Flagg doesn’t have time for a retort. The duty of his chosen life kicks in at that exact moment as Katana appears with the words, “Time to come home.” One wonders if it ever even occurs to Flagg that had his friend’s ex-lover invited him in…he wouldn’t have been able to stay anyways.
We smash ahead mightily to the Suicide Squad in free fall over the Siberian Sea. Without a single parachute among them, Deadshot instructs his team to go. Killer Croc sums up the chaos of the jump rather easily, simply replying, “Go WHERE?”
It’s a moment that actually gives away more than just a groovy action sequence. What becomes clear is that Katana is taking point here. Deadshot, perhaps falling into a sort of muscle memory leader-adjacent role has a bit of difficulty “letting go of the mic” so to speak, as he most certainly enjoys hearing himself talk. But that doesn’t mean he can’t take orders from Katana who has proven herself every bit the warrior and, in some cases, the leader that Deadshot can be when he’s in top form. The dropship explodes above them and for Harley, the question of who out-ranks-who is totally moot. Between huge icebergs rushing up to meet them and burning wreckage falling all about them, she’s mostly concentrated on the full-time task of survival, casually mentioning how if this isn’t instant PTSD fodder, nothing is.
As the mercenaries regroup in the water, making sure everyone is intact and that their survival gear survived, a leadership question begins to emerge as Flagg, Deadshot and Katana all assume the top spot. It’s Harley who ultimately screams Rick Flagg down, reminding the whole team that he abandoned them for greener pastures to go head up a Super Soldier project months ago. It’s worth noting at this time that perhaps the lady doth protest just a bit too much. Katana steps in, proving again her skill in the area, and settles the team, in the meantime revealing to the reader that everyone who is here on this extraction team to get Waller was specifically requested by her captors. Why would they all head once more into the breach for Waller, the author of their pain? It’s not just about her. If she dies, every state secret, government black site and even the truth about the Kennedy Assassination goes straight to America’s worst enemies.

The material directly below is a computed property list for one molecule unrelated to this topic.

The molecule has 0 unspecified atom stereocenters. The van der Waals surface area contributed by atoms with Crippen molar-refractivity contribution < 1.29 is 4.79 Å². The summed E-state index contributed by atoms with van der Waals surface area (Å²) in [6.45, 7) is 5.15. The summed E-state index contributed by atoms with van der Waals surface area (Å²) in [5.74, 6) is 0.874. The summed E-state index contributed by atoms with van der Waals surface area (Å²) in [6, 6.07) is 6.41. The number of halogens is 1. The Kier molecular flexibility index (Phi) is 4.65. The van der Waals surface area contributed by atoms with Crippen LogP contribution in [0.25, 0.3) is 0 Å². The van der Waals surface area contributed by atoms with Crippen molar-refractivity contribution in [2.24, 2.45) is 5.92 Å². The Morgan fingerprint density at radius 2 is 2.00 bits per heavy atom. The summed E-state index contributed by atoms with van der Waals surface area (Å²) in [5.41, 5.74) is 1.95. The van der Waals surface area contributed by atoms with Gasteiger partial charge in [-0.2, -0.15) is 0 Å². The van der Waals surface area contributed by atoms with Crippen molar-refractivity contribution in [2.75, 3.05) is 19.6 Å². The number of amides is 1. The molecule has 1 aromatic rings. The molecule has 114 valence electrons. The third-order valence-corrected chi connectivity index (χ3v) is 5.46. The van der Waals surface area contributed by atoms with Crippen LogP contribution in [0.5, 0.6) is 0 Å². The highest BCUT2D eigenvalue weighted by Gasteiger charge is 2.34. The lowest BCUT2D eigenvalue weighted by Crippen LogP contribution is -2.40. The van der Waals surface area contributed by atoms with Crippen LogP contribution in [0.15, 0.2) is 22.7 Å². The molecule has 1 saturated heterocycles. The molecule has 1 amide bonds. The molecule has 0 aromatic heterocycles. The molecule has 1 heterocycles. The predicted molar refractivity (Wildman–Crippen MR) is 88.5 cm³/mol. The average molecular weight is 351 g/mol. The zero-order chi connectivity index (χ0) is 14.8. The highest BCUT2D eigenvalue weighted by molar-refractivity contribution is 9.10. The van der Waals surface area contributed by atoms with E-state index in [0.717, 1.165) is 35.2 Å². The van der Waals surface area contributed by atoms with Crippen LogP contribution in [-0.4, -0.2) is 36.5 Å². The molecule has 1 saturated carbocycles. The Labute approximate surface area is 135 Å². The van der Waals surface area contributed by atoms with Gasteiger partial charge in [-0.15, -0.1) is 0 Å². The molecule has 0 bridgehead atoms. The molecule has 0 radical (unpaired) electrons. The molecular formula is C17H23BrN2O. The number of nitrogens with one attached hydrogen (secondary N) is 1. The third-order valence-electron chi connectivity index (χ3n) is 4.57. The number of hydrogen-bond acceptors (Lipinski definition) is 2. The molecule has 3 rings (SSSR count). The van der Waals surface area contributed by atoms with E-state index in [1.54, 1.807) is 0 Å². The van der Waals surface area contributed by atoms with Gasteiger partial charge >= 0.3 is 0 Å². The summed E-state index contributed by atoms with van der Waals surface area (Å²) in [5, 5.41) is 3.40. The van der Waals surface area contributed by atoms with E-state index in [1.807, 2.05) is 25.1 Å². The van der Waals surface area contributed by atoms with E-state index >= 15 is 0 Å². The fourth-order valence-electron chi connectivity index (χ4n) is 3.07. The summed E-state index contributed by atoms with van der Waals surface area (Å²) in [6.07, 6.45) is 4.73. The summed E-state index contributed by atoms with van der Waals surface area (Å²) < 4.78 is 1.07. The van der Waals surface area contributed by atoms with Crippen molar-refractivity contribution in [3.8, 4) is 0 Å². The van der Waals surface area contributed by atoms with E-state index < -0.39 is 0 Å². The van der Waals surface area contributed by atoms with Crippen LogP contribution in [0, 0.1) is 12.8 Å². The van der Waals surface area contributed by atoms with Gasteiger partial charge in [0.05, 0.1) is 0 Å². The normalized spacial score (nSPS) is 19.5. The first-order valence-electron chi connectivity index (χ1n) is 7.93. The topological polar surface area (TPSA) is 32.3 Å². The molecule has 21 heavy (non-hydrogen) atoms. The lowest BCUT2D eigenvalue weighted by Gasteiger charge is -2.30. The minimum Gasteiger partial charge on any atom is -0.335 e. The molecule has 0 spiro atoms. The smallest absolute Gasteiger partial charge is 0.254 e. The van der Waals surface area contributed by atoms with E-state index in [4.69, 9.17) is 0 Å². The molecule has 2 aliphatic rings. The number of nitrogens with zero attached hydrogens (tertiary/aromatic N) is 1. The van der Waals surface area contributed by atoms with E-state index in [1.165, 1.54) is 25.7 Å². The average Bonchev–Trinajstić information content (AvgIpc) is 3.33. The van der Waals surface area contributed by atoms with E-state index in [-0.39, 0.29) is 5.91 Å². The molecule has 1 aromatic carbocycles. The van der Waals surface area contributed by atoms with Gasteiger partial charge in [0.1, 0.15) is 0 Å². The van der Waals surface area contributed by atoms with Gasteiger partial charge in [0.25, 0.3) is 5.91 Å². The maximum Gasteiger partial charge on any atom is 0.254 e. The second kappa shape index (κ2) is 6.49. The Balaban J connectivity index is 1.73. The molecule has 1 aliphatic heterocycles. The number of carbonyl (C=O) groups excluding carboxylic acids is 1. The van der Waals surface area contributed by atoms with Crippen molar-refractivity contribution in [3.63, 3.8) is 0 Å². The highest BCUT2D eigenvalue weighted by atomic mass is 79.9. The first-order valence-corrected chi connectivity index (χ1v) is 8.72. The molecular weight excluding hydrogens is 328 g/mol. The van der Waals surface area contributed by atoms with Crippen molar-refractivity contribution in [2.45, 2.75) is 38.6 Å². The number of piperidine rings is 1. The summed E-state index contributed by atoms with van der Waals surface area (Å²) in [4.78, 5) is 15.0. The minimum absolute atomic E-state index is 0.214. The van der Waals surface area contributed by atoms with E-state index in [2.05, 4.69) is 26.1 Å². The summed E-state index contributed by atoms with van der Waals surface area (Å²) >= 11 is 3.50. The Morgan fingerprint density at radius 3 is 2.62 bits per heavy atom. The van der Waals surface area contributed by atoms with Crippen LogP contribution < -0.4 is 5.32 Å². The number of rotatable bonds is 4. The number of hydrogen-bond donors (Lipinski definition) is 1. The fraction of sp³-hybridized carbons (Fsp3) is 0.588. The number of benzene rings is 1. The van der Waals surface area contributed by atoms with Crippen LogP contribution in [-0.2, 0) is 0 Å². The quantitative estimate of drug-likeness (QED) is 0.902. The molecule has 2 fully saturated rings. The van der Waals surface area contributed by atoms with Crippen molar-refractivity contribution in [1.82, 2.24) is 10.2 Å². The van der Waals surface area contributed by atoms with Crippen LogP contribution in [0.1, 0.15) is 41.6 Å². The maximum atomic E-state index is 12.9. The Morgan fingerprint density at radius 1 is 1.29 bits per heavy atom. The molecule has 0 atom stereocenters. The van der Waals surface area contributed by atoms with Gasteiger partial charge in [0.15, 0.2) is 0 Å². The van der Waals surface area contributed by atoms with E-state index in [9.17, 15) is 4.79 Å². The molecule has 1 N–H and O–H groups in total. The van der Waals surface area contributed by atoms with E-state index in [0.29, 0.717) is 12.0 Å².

As they make their way deeper into the underwater complex a few things dawn on the team. This is a place they’re familiar with, main of them at least. Digger even realizes, glumly, that he died here. “Pretty insensitive of you blocks to bring me back here,” Captain Boomerang huffs mightily, “No one worries about Digger’s feelings though, EH?” “Feelings?” Katana exclaims, “You are weapons…so do what you always do.”